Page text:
Archive for September, 2017

“Take a Knee or Take a Seat” Policies in Public Sports Likely to Create a Turmoil

September 29, 2017 1 comment

Earlier this week I was distressed over what I viewed to be the extreme attention being diverted to the question of the NFL players’ decisions to stage various forms of protest in response to President Trump’s inflammatory and needless tweets regarding an action a second string QB took over a year ago. But now I am starting to see that the President’s actions might result in a net benefit. Why?

First and foremost, it is calling attention to the righteousness of the rationale for Colin Kaepernick’s initial protest. As noted in an NYTimes article by Kaepernick’s teammate and fellow protester Eric Reid, the reason for the initial protest had nothing to do with the flag, the National Anthem, or the troops. It was about racism. Here are the key paragraphs from that powerful article:

I approached Colin the Saturday before our next game to discuss how I could get involved with the cause but also how we could make a more powerful and positive impact on the social justice movement. We spoke at length about many of the issues that face our community, including systemic oppression against people of color, police brutality and the criminal justice system. We also discussed how we could use our platform, provided to us by being professional athletes in the N.F.L., to speak for those who are voiceless.

After hours of careful consideration, and even a visit from Nate Boyer, a retired Green Beret and former N.F.L. player, we came to the conclusion that we should kneel, rather than sit, the next day during the anthem as a peaceful protest. We chose to kneel because it’s a respectful gesture. I remember thinking our posture was like a flag flown at half-mast to mark a tragedy.

It baffles me that our protest is still being misconstrued as disrespectful to the country, flag and military personnel. We chose it because it’s exactly the opposite. It has always been my understanding that the brave men and women who fought and died for our country did so to ensure that we could live in a fair and free society, which includes the right to speak out in protest.

Articles like Mr. Reid’s and respectable news outlets like the NYTimes made a concerted effort to keep the nation’s attention on the real reason for the protests. Posts a post on social media also helped reinforce the core message of the protests… a message that is reinforced by this picture:

But not everyone in our country believes the protests are “appropriate”, and some school districts, as noted in Politico, have gone so far as to ban any kinds of protests at this weekend’s football games. In response, lawsuits are likely to follow. Here’s the synopsis from Politco’s Morning Education feed:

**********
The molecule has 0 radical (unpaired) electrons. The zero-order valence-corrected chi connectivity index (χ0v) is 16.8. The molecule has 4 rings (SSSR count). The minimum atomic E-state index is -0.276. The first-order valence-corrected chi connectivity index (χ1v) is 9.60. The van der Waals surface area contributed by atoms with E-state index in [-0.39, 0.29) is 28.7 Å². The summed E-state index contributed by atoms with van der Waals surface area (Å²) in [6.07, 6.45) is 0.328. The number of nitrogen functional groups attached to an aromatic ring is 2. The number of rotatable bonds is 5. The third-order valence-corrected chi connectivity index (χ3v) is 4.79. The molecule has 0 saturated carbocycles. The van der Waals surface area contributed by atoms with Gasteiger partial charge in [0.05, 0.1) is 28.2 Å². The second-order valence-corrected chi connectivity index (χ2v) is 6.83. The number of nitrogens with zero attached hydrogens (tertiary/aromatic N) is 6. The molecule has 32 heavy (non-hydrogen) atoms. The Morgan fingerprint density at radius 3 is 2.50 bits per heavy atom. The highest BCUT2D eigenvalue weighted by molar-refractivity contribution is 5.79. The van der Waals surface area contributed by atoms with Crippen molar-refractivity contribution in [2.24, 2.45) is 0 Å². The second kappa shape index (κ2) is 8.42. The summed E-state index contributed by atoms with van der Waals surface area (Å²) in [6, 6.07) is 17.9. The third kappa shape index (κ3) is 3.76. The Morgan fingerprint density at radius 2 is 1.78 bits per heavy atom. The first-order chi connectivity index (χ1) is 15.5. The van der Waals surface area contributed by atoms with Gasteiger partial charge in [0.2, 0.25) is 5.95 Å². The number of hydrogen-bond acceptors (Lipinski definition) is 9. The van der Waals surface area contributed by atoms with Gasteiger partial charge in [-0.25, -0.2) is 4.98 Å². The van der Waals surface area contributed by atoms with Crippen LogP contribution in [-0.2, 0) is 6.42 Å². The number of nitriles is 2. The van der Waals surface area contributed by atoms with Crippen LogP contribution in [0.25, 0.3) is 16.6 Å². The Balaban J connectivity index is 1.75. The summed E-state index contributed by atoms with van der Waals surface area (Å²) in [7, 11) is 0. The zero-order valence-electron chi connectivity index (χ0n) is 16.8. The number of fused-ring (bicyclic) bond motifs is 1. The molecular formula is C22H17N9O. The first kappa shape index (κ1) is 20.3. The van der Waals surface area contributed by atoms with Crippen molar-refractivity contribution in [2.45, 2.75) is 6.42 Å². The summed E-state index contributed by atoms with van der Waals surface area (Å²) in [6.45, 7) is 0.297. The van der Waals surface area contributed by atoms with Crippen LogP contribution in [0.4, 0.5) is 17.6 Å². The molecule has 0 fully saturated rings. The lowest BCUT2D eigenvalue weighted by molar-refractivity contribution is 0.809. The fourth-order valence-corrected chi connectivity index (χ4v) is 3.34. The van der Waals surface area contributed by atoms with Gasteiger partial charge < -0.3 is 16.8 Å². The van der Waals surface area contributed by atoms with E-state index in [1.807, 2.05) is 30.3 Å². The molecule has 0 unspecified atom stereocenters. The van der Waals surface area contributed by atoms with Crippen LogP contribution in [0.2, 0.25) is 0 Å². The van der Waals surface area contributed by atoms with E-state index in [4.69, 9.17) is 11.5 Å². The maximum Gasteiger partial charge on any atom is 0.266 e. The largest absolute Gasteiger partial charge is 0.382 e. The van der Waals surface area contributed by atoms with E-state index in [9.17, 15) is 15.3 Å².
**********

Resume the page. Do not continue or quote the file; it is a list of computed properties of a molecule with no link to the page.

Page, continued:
The principal of Parkway High School in Bossier Parish wrote in a letter that the school “requires student athletes to stand in a respectful manner” during the anthem, and that those who don’t comply could be kicked off the team. A picture of the letter was posted to Twitter by Shaun King of the Intercept and was retweeted thousands of times. Another district official told the Shreveport Times that potential punishments range from “extra running to a one-game suspension.” The school’s Facebook page was flooded with angry comments, as well.

The ACLU of Louisiana issued a statement calling the Bossier Parish school officials’ threats to punish students who protest “antithetical to our values as Americans and a threat to students’ constitutional rights.” Marjorie Esman, the executive director of the ACLU of Louisiana, told Morning Education in an interview that “the Supreme Court has been very clear that schools, government officials, cannot suppress a student’s right to protest – even on a team, even during a game. To refuse to salute the flag, say the pledge, all of those thing – they are protected by the United States Constitution.”

But the constitutional right to free speech does not seem nearly as important to the so-called “strict constructionists” of the Constitution as, say, the right to bear arms. And while the school district is seemingly unlikely to prevail in any case brought against it, as long as the reason for the protests remain clear and in the forefront, the general public will be reminded that racism still exists in this country and the hatred that underpins that racism is poisoning our discourse as citizens, our democracy, and our well-being… and MAYBE those who chose a course of love over hate will let their views be known by electing officials who share that perspective.

“Professionalism of Kids Sports”, Athletic Fees in Public Schools Create a Two Tiered Athletics System Where “Amateurs”, Poor Children Lose

September 29, 2017 Comments off

I was deeply saddened and full of nostalgia when I read “What’s Lost When Only Rich Kids Play Sports“, Linda Flanagan’s Atlantic essay. In the essay she describes the experience of a poverty stricken female athlete who came of age in the early 1970s an benefitted from her participation in athletics. She laments the loss of that kind of opportunity today, noting that the cost of participating on an organized sports team has created a two tiered system:

…the fruits of America’s fixation with youth sports are largely concentrated among children with means: According to data recently released by the Aspen Institute’s Sports and Society program, household wealth is the primary driver of kids’ athletic participation. Compared to their peers whose families make more than $100,000, children ages 6 through 12 whose family income is under $25,000 are nearly three times as likely to be “inactive”—meaning they played no sport during the year—and half as likely to play on a team sport even for one day. “Sports in America have separated into sports-haves and have-nots,” said Tom Farrey, the executive director of the Sports and Society program.